A budget surplus on the eyes of the poor
Gov. Robert F. McDonnell is hailed nationwide for managing to turn a $1.8 billion budget deficit into a $220 million surplus just after taking office.
But critics noted that McDonnell apparently used smoke and mirrors tricks to achieve his surplus, such as deferring scheduled payments for the state employees' pension fund.
Now comes the latest blow: McDonnell, a Republican, achieved his budget surplus on the eyes of the poor.
The state's new two-year budget saves $764,000 by cutting routine vision checkups for those on Medicaid. That not only affects poor people, it also cuts at optometrists who handle about 70 percent of all primary eye care in the state. Their lobby, the Virginia Optometric Association, wants McDonnell to put back the funding which he could do if Congress approves more funding
The strange thing about the budget surplus business is not so much that McDonnell is trying to gain a national reputation by pursuing ways to do it. The odd part is that he's doing it through tricks that are so easy to spot.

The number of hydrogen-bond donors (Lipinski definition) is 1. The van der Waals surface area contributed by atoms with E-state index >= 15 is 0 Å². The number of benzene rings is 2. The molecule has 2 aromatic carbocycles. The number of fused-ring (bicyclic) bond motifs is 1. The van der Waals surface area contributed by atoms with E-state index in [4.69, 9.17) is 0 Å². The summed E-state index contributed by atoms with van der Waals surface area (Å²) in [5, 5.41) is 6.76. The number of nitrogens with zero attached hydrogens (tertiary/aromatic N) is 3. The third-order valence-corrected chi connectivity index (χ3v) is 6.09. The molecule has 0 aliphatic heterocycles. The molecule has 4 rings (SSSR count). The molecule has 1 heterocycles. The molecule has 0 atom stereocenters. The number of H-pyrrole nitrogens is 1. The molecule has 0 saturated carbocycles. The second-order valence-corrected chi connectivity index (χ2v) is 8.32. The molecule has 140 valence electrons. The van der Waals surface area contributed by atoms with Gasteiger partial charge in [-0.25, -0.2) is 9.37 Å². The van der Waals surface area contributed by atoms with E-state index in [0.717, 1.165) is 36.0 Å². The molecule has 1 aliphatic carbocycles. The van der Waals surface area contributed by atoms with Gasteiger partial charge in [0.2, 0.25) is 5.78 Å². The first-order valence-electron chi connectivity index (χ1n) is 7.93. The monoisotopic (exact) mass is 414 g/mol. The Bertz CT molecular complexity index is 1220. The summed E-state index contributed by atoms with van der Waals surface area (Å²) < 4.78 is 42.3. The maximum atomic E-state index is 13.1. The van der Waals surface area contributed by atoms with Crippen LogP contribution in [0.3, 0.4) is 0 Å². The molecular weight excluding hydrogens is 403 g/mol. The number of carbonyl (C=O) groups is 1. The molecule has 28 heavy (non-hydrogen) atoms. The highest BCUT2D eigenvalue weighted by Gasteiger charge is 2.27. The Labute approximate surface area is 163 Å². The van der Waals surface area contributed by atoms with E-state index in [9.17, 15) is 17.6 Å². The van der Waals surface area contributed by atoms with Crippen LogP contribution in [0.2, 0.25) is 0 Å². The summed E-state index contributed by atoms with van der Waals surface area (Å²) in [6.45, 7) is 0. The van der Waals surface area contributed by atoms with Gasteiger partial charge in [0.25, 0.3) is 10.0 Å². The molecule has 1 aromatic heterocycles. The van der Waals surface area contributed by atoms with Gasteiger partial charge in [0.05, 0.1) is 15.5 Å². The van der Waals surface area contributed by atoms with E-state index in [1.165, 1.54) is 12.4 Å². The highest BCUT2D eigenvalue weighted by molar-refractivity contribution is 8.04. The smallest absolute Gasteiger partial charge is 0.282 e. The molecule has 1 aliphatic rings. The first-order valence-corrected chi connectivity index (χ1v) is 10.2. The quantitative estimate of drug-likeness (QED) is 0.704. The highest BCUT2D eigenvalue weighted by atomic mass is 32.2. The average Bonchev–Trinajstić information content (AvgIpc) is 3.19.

It didn't take very long for my Local Blogger Network colleague Paige Winfield Cunningham to call McDonnell on deferring state budget payments of $137 million in the fourth quarter of 2010 and $620 million in the 2010-12 budget.
Crafting an accounting house of cards is one thing (although CEOs face jail time if they do it). But getting your name all over the country as a successful, budget-cutting Republican governor, a rising star, by denying the poor basic health care is, frankly, creepy. A spokesman for McDonnell says he is studying restoring the cuts. The governor should do the right thing and do just that.
Peter Galuszka blogs at Bacon's Rebellion. The Local Blog Network is a group of bloggers from around the D.C. region who have agreed to make regular contributions to All Opinions Are Local.
| August 9, 2010; 3:35 PM ET
Categories: HotTopic, Local blog network, Va. Politics, Virginia, disability pay, economy, health care, public health
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